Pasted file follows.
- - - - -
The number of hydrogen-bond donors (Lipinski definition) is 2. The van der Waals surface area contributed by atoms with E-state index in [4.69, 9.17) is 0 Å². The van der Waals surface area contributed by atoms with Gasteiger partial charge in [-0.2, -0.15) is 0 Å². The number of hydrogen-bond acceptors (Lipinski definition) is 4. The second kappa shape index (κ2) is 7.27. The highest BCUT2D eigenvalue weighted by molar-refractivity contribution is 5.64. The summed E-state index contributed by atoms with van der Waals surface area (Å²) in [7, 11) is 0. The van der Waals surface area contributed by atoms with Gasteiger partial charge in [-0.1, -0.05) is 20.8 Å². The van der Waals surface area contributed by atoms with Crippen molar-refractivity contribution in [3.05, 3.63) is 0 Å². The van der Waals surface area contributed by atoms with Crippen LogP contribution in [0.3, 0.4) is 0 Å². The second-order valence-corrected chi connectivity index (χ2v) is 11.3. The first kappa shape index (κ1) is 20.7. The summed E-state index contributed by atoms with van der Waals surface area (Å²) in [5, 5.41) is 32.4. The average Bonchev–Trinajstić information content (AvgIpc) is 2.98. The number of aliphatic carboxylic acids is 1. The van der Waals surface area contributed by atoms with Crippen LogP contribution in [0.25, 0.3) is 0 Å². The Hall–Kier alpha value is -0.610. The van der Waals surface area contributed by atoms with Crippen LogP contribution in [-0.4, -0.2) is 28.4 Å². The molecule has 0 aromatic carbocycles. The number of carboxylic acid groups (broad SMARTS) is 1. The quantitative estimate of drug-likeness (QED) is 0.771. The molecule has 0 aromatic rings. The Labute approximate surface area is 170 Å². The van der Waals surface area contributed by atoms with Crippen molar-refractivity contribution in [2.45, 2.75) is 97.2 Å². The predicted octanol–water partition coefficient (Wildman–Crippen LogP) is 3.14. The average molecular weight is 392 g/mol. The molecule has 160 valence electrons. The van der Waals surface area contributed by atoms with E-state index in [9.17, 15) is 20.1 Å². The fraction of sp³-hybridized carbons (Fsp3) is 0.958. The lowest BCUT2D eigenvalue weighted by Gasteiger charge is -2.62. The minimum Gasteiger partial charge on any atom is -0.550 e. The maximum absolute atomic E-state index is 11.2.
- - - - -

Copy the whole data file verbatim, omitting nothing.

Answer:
The number of hydrogen-bond donors (Lipinski definition) is 2. The van der Waals surface area contributed by atoms with E-state index in [4.69, 9.17) is 0 Å². The van der Waals surface area contributed by atoms with Gasteiger partial charge in [-0.2, -0.15) is 0 Å². The number of hydrogen-bond acceptors (Lipinski definition) is 4. The second kappa shape index (κ2) is 7.27. The highest BCUT2D eigenvalue weighted by molar-refractivity contribution is 5.64. The summed E-state index contributed by atoms with van der Waals surface area (Å²) in [7, 11) is 0. The van der Waals surface area contributed by atoms with Gasteiger partial charge in [-0.1, -0.05) is 20.8 Å². The van der Waals surface area contributed by atoms with Crippen molar-refractivity contribution in [3.05, 3.63) is 0 Å². The van der Waals surface area contributed by atoms with Crippen LogP contribution in [0.3, 0.4) is 0 Å². The second-order valence-corrected chi connectivity index (χ2v) is 11.3. The first kappa shape index (κ1) is 20.7. The summed E-state index contributed by atoms with van der Waals surface area (Å²) in [5, 5.41) is 32.4. The average Bonchev–Trinajstić information content (AvgIpc) is 2.98. The number of aliphatic carboxylic acids is 1. The van der Waals surface area contributed by atoms with Crippen LogP contribution in [0.25, 0.3) is 0 Å². The Hall–Kier alpha value is -0.610. The van der Waals surface area contributed by atoms with Crippen LogP contribution in [-0.4, -0.2) is 28.4 Å². The molecule has 0 aromatic carbocycles. The number of carboxylic acid groups (broad SMARTS) is 1. The quantitative estimate of drug-likeness (QED) is 0.771. The molecule has 0 aromatic rings. The Labute approximate surface area is 170 Å². The van der Waals surface area contributed by atoms with Crippen molar-refractivity contribution in [2.45, 2.75) is 97.2 Å². The predicted octanol–water partition coefficient (Wildman–Crippen LogP) is 3.14. The average molecular weight is 392 g/mol. The molecule has 160 valence electrons. The van der Waals surface area contributed by atoms with E-state index in [9.17, 15) is 20.1 Å². The fraction of sp³-hybridized carbons (Fsp3) is 0.958. The lowest BCUT2D eigenvalue weighted by Gasteiger charge is -2.62. The minimum Gasteiger partial charge on any atom is -0.550 e. The maximum absolute atomic E-state index is 11.2.